They shouting shrilly. This one bears an arm
That one a booted foot. To shreds they tore
His mangled body, and with bloody hands
All tossed his flesh about exultingly.
[tr. Rogers (1872), l. 1081ff]

And she caught his left hand in her grip, and planting her foot upon her victim’s trunk she tore the shoulder from its socket, not of her own strength, but the god made it an easy task to her hands; and Ino set to work upon the other side, rending the flesh with Autonoe and all the eager host of Bacchanals; and one united cry arose, the victim’s groans while yet he breathed, and their triumphant shouts. One would make an arm her prey, another a foot with the sandal on it; and his ribs were stripped of flesh by their rending nails; and each one with blood-dabbled hands was tossing Pentheus’ limbs about.
[tr. Coleridge (1891)]

But his left arm she clutched in both her hands, ⁠
And set against the wretch's ribs her foot,
And tore his shoulder out -- not by her strength,
But the God made it easy to her hands.
And Ino laboured on the other side,
Rending his flesh: Autonoë pressed on -- all
The Bacchanal throng. One awful blended cry
Rose -- the king's screams while life was yet in him,
And triumph-yells from them. One bare an arm,
One a foot sandal-shod. His ribs were stripped
In mangled shreds: with blood-bedabbled hands
Each to and fro was tossing Pentheus' flesh.
[tr. Way (1898)]

Round his left arm she put
Both hands, set hard against his side her foot,
Drew ... and the shoulder severed! -- Not by might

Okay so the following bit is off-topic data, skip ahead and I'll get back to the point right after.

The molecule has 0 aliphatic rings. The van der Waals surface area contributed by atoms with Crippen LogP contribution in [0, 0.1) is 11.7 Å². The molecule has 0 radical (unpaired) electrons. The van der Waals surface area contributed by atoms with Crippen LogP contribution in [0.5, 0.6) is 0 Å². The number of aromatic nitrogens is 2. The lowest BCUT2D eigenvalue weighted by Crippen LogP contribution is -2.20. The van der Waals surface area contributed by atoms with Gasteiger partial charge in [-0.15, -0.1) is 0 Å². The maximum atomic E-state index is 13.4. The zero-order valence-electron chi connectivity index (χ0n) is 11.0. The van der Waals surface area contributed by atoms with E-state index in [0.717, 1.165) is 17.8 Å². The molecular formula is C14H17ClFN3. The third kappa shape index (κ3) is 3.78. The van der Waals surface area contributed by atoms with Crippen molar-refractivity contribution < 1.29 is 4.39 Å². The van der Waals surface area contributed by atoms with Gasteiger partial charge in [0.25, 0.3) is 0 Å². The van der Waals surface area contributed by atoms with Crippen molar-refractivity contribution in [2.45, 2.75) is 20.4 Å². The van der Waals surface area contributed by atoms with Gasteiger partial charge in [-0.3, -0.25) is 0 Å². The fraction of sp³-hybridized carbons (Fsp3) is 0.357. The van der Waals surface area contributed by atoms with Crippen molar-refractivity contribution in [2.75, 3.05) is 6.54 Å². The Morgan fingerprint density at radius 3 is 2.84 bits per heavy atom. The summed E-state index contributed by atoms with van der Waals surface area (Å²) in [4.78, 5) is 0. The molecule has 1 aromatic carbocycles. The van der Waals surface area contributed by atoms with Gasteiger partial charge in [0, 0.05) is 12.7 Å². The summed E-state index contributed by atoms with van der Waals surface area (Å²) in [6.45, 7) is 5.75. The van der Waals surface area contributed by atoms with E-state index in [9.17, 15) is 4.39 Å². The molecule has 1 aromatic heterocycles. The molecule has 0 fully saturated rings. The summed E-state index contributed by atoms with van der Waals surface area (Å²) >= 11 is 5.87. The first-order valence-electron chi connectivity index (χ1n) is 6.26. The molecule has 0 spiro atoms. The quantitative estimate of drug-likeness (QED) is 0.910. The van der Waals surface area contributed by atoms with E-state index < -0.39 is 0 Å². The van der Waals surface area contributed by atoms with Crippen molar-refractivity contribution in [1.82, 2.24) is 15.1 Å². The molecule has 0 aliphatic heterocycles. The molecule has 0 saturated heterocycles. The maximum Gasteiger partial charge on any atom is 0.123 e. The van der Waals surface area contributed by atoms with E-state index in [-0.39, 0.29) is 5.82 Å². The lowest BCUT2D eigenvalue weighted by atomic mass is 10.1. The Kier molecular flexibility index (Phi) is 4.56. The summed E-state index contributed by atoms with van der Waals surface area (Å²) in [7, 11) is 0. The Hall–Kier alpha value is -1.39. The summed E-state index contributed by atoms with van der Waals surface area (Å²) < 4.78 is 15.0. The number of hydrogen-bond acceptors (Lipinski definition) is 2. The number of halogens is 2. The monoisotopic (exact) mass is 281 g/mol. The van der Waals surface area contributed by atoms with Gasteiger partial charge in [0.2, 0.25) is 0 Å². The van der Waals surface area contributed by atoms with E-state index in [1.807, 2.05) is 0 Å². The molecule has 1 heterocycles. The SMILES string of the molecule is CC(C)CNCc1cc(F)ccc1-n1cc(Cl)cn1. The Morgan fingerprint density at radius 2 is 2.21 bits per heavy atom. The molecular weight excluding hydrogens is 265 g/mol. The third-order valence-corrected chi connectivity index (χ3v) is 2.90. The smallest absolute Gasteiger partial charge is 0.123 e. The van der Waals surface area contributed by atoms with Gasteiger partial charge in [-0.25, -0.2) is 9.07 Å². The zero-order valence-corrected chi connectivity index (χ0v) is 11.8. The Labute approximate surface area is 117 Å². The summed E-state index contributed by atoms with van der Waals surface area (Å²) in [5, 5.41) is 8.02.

Of arm, but easily, as the God made light
Her hand's essay. And at the other side
Was Ino rending; and the torn flesh cried,
And on Autonoë pressed, and all the crowd
Of ravening arms. Yea, all the air was loud
With groans that faded into sobbing breath,
Dim shrieks, and joy, and triumph-cries of death.
And here was borne a severed arm, and there
A hunter's booted foot; white bones lay bare
With rending; and swift hands ensanguinèd
Tossed as in sport the flesh of Pentheus dead.
[tr. Murray (1902)]

Grasping his left arm below the elbow
and setting her foot against the unhappy man’s ribs,
she tore his shoulder out, not by her normal strength,
but the god gave a special ease to her hands.
Ino was wrecking the other side of him,
breaking his flesh, and Autonoe and the whole mob
of bacchants laid hold on him; all gave voice at once --
he moaning with what breath was left in him,
they screaming in triumph. One was carrying a forearm,
another a foot with the boot still on; his ribs
were being laid bare by the tearing; and each of the women, with hands
all bloody, was playing ball with Pentheus' flesh.
[tr. Kirk (1970)]

She gripped his right arm between wrist and elbow; she set her foot against his ribs; and she tore his arm off by the shoulder. It was no strength of hers that did it; the god was in her fingers and made it easy. Ino was at him on the other side, tearing his flesh; and now Autonoe joined them, and the whole pack of raving women. There was a single continuous yell -- Pentheus shrieking as long as life was left in him, the women howling in triumph. One of them was carrying an arm, another had a food with the shoe still on it; the ribs were stripped -- clawed clean. Every hand was thick red with blood; and they were tossing and catching, to and fro, like a ball, the flesh of Pentheus.
[tr. Vellacott (1973)]

She seized the waving arm by the wrist, then
Planted her foot upon his chest and pulled,
Tore the arm clean off the shoulder. The tongue
Of Pentheus stretched out in agony, his mouth ran blood
But no sound came. Ino, on the other side of him
Began to peel his flesh. Then Autonoe, the swarming
Horde of Maenads homed on him, his other arm
Was torn, a foot flew up in the air, still encased
Within his sandals, the last I saw, his rib-case
Dragged, clawed clean of flesh. They played
With lumps of flesh, tossed from hand to blood-stained
Hand ....
[tr. Soyinka (1973)]

She took hold of his left arm below the elbow
and braced her foot against his ribs, poor man,
and ripped the shoulder out -- and with no effort;